"Give me a man"

There is a cartoon by Blake in the Museum of Fine Arts in Boston, which is remarkable both for the artist and the metaphysician. It portrays the scene of combat between David and Goliath as recorded in the seventeenth chapter of I Samuel. As in all of Blake's work, there is an element of the grotesque and much that is fantastic in the picture, and yet the idealism presented is illuminating and in a degree prophetic, at any rate to the Christian Scientist. In the foreground stands the huge and repulsive figure of Goliath, who has almost the aspect of the giant of fairy tales. In one hand he grasps a mighty staff, while the other is apparently extended in fury. Beside him stands his shield bearer, the great shield embossed with the figure of a serpent. Behind him are the tents of his fellow warriors; while on the opposite side of the picture are the Israelitish soldiers. Midway between these two groups stands a slight and almost girlish figure, wrapped in a mantle, and holding a shepherd's crook. This is David. What is most interesting and arresting in the picture is the artist's representation of David as seeming not to see his opponent Goliath at all. Though looking towards him, he is gazing right through him, as it were, and the calm and poise of his posture are magnificent. There is still another feature which arrests thought and hints a prophecy. The face of David is as the face of a woman, young and fair, and yet withal mature in many respects.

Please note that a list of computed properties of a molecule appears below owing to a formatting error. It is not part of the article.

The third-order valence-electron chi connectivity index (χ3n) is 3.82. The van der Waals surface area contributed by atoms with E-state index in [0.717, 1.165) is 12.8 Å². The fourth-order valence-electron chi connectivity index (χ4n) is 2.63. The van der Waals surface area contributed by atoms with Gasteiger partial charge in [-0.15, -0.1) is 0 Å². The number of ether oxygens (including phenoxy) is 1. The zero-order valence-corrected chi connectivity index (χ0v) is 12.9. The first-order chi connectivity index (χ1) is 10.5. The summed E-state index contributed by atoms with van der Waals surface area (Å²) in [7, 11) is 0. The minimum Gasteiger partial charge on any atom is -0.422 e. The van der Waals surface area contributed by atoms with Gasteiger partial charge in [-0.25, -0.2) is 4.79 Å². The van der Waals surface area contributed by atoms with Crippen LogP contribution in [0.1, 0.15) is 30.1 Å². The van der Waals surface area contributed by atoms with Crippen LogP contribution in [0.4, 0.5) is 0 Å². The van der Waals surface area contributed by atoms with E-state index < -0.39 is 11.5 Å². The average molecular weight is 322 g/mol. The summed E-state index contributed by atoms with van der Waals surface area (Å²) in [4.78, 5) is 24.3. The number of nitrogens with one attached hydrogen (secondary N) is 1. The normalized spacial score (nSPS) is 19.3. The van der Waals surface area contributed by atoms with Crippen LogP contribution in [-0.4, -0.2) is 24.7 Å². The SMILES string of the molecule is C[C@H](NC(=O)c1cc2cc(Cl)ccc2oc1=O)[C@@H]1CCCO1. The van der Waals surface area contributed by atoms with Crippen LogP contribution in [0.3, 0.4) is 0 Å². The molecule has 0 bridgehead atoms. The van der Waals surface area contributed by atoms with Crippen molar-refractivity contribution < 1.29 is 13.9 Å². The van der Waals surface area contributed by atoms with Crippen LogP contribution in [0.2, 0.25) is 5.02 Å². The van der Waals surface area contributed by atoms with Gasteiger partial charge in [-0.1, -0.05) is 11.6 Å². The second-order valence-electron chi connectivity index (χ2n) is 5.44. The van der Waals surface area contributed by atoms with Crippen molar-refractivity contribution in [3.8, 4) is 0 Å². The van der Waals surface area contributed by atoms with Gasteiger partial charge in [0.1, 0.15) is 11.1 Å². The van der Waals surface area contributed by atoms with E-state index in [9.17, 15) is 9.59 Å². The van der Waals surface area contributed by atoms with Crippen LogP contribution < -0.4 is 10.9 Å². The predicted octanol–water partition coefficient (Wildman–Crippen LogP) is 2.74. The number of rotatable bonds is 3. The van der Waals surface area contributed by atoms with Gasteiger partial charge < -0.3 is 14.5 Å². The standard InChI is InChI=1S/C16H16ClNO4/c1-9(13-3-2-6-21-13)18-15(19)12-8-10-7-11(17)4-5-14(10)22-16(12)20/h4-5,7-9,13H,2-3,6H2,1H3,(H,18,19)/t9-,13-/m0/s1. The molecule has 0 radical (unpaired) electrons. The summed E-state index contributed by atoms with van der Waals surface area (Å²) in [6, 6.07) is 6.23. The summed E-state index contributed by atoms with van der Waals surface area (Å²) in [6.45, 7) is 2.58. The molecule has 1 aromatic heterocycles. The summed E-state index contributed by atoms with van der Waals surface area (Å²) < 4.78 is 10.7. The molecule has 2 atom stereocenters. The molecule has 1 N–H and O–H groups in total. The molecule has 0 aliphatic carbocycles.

The words on page 268 of "Science and Health with Key to the Scriptures" come at once to thought: "In this revolutionary period, like the shepherd-boy with his sling, woman goes forth to battle with Goliath." How truly the heroic Leader of Christian Science stood against the Goliath of materiality when she alone—one woman alone—sent forth her battle cry (ibid., p. 468): "There is no life, truth, intelligence, nor substance in matter. All is infinite Mind and its infinite manifestation, for God is All-in-all"!

Looking again at the picture, one feels that Goliath is in the act of hurling his challenge at the armies of Israel: "Give me a man, that we may fight together." There is a profound lesson to be learned in pondering these words and the reply they drew from David. Let us, therefore, consider them more closely. As of old, the demand of Goliath, or animal magnetism, is always and to each one of us, "Give me a man, that we may fight together": in other words, give me personal conflict, based on the sense of personality, or personal sense. That is the only way in which Goliath can attack or overcome us. He needs a target at which he can aim; and the conflict, if it should come, requires of us only that we remove the target, eliminate the false sense of self, the belief in a self apart from God. That is the only thing Goliath can touch. He did not say, Give me God's idea, give me God's man, because he is impotent before God's idea. He could not cognize it, and could not know how to fight it. But his cry was, Give me a man, in the sense of a mortal.

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A Clear Title
November 30, 1935

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